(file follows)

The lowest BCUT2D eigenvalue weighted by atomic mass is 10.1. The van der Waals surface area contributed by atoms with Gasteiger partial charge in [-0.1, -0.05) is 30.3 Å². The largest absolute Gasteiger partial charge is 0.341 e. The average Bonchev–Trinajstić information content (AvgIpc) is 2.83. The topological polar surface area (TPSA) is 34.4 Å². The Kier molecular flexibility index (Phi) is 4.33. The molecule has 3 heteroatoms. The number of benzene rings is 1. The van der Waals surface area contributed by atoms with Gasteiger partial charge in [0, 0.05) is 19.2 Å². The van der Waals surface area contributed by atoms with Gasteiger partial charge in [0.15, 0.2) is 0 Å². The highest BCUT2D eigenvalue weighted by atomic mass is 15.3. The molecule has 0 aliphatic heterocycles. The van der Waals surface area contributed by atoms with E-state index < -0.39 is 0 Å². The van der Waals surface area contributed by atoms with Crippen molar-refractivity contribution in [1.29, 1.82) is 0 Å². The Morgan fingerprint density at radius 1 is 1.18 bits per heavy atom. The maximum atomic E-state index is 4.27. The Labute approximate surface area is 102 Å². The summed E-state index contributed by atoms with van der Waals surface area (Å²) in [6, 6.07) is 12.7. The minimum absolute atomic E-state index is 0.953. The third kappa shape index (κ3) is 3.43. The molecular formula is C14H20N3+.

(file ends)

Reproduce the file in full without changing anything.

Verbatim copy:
The lowest BCUT2D eigenvalue weighted by atomic mass is 10.1. The van der Waals surface area contributed by atoms with Gasteiger partial charge in [-0.1, -0.05) is 30.3 Å². The largest absolute Gasteiger partial charge is 0.341 e. The average Bonchev–Trinajstić information content (AvgIpc) is 2.83. The topological polar surface area (TPSA) is 34.4 Å². The Kier molecular flexibility index (Phi) is 4.33. The molecule has 3 heteroatoms. The number of benzene rings is 1. The van der Waals surface area contributed by atoms with Gasteiger partial charge in [0, 0.05) is 19.2 Å². The van der Waals surface area contributed by atoms with Gasteiger partial charge in [0.15, 0.2) is 0 Å². The highest BCUT2D eigenvalue weighted by atomic mass is 15.3. The molecule has 0 aliphatic heterocycles. The van der Waals surface area contributed by atoms with E-state index < -0.39 is 0 Å². The van der Waals surface area contributed by atoms with Crippen molar-refractivity contribution in [1.29, 1.82) is 0 Å². The Morgan fingerprint density at radius 1 is 1.18 bits per heavy atom. The maximum atomic E-state index is 4.27. The Labute approximate surface area is 102 Å². The summed E-state index contributed by atoms with van der Waals surface area (Å²) in [6, 6.07) is 12.7. The minimum absolute atomic E-state index is 0.953. The third kappa shape index (κ3) is 3.43. The molecular formula is C14H20N3+.